There’s a pivotal moment in the film when he does decide to fight but through the whole first part of the film – when Diablo is brought into the Squad and they go off on this mission – he doesn’t want to fight.  He doesn’t want to get involved.  He doesn’t want to use his powers at all.  In a way, the Squad is becoming his family – what happens if he loses control again and kills everybody?

So, he’s faced with this dilemma and it’s really interesting because when the Squad initially engages the enemy, everybody is doing their thing.  Everyone is fighting and shooting, and Diablo is like a rock in the rapids.  The water is flowing in one direction, but he’s this stationary object.

QUESTION:  Diablo’s face is painted with a skull tattoo and his whole body is just covered with ink.  What was the makeup process like for you, and how did it feel to then look in the mirror and see this character looking back at you?

JAY HERNANDEZ:  When we were going through the process of creating the character and deciding on the makeup, I was on board with the direction we went with ultimately.  I wanted more tattoos, a shaved head, and I was ready to lose my eyebrows.  I was really excited about it.  I just loved the look, so I wanted to take it as far as possible – but then it turned out to be around five hours of makeup.

During filming, we’d have 16-hour days, and I’d still have hours on top of that to get the makeup on and off.  As time went on, we were able to perfect the technique and get the whole thing down to around three hours, but it was a pretty grueling schedule.  We worked nights for many months, and those extra couple of hours in the chair were torture [laughs].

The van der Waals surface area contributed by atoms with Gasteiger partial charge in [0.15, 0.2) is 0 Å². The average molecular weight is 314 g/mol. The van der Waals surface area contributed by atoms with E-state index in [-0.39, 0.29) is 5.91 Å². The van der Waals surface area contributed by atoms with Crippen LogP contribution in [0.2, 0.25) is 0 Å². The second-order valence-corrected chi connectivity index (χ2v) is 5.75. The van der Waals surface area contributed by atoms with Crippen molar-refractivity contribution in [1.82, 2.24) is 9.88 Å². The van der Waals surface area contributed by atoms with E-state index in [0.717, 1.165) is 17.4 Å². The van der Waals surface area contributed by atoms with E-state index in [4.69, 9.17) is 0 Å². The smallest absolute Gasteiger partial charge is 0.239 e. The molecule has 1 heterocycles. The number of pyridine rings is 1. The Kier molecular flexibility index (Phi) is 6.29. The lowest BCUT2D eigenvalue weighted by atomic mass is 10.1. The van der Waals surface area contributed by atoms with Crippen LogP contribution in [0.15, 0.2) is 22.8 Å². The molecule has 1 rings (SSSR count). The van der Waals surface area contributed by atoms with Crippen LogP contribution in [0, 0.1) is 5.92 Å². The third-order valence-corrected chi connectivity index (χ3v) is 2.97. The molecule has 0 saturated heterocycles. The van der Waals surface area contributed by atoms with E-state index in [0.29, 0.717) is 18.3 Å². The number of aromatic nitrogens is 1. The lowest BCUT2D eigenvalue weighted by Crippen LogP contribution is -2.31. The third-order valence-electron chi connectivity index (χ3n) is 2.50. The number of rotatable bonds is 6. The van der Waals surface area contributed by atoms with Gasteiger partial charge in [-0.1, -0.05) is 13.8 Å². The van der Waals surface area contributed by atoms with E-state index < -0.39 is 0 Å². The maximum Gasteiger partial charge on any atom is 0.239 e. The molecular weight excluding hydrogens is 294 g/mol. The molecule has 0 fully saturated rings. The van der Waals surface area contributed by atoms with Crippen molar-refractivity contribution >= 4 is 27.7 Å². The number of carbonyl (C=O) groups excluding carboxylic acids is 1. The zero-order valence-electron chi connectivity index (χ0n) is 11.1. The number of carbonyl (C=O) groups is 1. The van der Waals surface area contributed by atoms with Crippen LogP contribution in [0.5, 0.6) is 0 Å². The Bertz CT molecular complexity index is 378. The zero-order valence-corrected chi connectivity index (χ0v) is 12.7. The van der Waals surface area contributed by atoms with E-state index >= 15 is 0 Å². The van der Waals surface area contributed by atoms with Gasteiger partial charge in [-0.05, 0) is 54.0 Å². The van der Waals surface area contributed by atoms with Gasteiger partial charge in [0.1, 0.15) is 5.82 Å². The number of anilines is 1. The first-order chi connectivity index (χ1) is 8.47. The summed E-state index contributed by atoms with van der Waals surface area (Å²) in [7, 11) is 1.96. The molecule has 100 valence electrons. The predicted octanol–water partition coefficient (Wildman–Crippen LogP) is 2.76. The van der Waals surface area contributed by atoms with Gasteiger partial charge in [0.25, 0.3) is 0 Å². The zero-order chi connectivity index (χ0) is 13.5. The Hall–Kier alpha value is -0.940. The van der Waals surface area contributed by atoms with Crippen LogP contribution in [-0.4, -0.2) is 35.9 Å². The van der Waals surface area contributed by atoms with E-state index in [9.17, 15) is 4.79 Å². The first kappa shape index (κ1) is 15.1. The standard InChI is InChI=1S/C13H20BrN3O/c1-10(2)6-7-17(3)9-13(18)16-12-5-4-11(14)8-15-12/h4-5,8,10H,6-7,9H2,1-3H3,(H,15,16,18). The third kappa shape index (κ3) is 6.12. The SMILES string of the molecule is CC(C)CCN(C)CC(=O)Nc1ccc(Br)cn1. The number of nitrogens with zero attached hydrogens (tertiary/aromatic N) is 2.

But I really enjoyed seeing myself in the mirror.  It was a nice departure to create this character that didn’t look or sound anything like me.  I think people will be surprised that it’s actually me, which is a good thing.

QUESTION:  What kind of reactions did you get from people when they’d see you in your full Diablo look?

JAY HERNANDEZ:  It’s funny.  I remember one time when we were shooting on the street in Toronto and I forgot my sense of self for a minute.  This woman was sitting on the curb with her dog – and it was cute – so I asked her, ‘Oh, can I pet the little guy?’  She looked up at me and just turned white.  She was paralyzed with fear so I said, ‘No, no! It’s makeup.’ She had no idea what the hell I was talking about – probably just thought I was crazy – she slowly got up and backed away from me.  I thought, ‘Okay, I’ve got to watch myself in public’ [laughs].